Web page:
Will My Federal Estate Tax Exemption Transfer to My Spouse?

By Beverly DeVeny and Jeffrey Levine
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This week’s Slott Report Mailbag, proudly sponsored by GoldCo Precious Metals, includes questions on the “age 55” rule and understanding the transfer of the estate tax exemption. As always, we recommend that you work with a competent, educated financial advisor to keep your retirement nest egg safe and secure. You can find one in your area here.


To Whom It May Concern:

When determining the amount of one’s conversion basis (not contribution basis) to be included on the 2014 version of IRS Form 8606, line 24, the table in the instructions for this line includes a footnote #4 that states:

Do not include any in-plan Roth rollovers entered on line 21 of 2010 Form 8606. Why are in-plan Roth rollovers singled out over rollovers from qualified retirement plans to Roth IRAs? Both are included on line 21.

Thanks in advance for your reply.

Without doing an exhaustive analysis of line 21 (the instructions are four pages long), the object of that line is to determine basis in conversions from any type of IRA accounts and conversions from employer plans to Roth IRAs. Form 8606 is generally used to report IRA transactions only. In 2010 it was adapted to report in-plan Roth conversions (employer plan assets converted to a plan Roth) as well so that taxpayers could use the two-year tax deal on their employer plan conversions. The following year, 2011, the form reverted to reporting only IRA transactions again.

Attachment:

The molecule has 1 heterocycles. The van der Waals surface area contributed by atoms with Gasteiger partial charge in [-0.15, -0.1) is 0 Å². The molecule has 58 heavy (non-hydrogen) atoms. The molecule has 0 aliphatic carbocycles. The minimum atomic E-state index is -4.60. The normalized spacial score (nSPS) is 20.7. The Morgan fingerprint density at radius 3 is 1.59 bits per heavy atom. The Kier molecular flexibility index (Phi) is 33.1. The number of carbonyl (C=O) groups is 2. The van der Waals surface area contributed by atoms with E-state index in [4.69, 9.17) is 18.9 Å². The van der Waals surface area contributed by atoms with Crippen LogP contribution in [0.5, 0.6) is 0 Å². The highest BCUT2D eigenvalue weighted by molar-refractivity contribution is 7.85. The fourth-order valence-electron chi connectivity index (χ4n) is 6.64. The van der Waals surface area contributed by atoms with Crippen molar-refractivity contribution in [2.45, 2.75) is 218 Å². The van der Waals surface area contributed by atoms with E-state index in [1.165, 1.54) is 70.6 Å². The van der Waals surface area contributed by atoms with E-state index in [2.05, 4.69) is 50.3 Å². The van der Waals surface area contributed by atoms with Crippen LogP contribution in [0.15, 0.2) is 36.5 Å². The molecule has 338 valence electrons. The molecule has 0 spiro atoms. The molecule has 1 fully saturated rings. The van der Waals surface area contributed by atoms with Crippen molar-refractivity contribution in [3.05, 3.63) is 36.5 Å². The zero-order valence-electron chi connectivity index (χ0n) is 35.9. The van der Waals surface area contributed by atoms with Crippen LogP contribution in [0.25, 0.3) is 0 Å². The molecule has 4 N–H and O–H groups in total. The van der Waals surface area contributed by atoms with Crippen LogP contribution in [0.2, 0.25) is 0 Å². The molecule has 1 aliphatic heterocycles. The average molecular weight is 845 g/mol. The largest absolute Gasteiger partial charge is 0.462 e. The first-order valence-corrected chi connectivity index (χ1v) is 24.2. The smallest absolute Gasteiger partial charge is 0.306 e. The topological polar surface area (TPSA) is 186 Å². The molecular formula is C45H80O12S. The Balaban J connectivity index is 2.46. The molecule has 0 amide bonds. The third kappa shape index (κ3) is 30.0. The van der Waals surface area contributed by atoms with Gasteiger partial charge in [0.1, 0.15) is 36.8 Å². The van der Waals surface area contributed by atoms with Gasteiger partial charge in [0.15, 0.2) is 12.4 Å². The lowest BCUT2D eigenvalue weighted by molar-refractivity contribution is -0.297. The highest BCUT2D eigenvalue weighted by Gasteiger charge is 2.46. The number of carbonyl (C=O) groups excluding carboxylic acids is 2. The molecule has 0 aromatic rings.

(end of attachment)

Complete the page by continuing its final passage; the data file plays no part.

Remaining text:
I just read with interest the below referenced article from your site:

“Age 55 Rule” For Taking Money Out of a Company Retirement Plan

My question is—does the same opportunity apply to an individual 401(k) plan? Can the plan owner “separate from service” and cash in at 55? What about the spouse who also participates? Same rule or different treatment as a spouse?

Thanks for any insights you may have!


Assuming there is a bona fide business that sponsors the individual 401(k) plan, and assuming that the spouse actually works for the business, the only way the plan owner can separate from service would be for him to close down the business and terminate the plan. Then the owner and spouse could get their funds out of the 401(k) using the age 55 exception. I would not recommend that the owner fire himself, take a distribution, and then hire himself back.



My IRA of approximately $4 million names my spouse as the primary and my adult children as the contingent beneficiaries. We also both have trust assets of approximately $1.5 million each with similar beneficiary designations. Since the current federal estate tax exemption is $5.43 million, am I correct to assume that upon my death, my federal estate tax exemption will transfer to my spouse? Thus, when she dies the exempt portion of her estate will be double the sum.

The transfer of the estate tax exemption works like this. Using your scenario, you die this year with an unused exemption of $5.43 million. That will transfer to your wife. Your $5.43 million will increase her exemption in the year of death. Let’s say she dies five years from now and the exemption has increased to $6 million. Her exemption of $6 million gets combined with your exemption of $5.43 million for a total exemption of $11.43 million.

In order to transfer your exemption to her, a federal estate tax return for your estate must be filed – even though no estate tax will be due.


This week’s Slott Report Mailbag is sponsored by:
GoldCo Precious Metals
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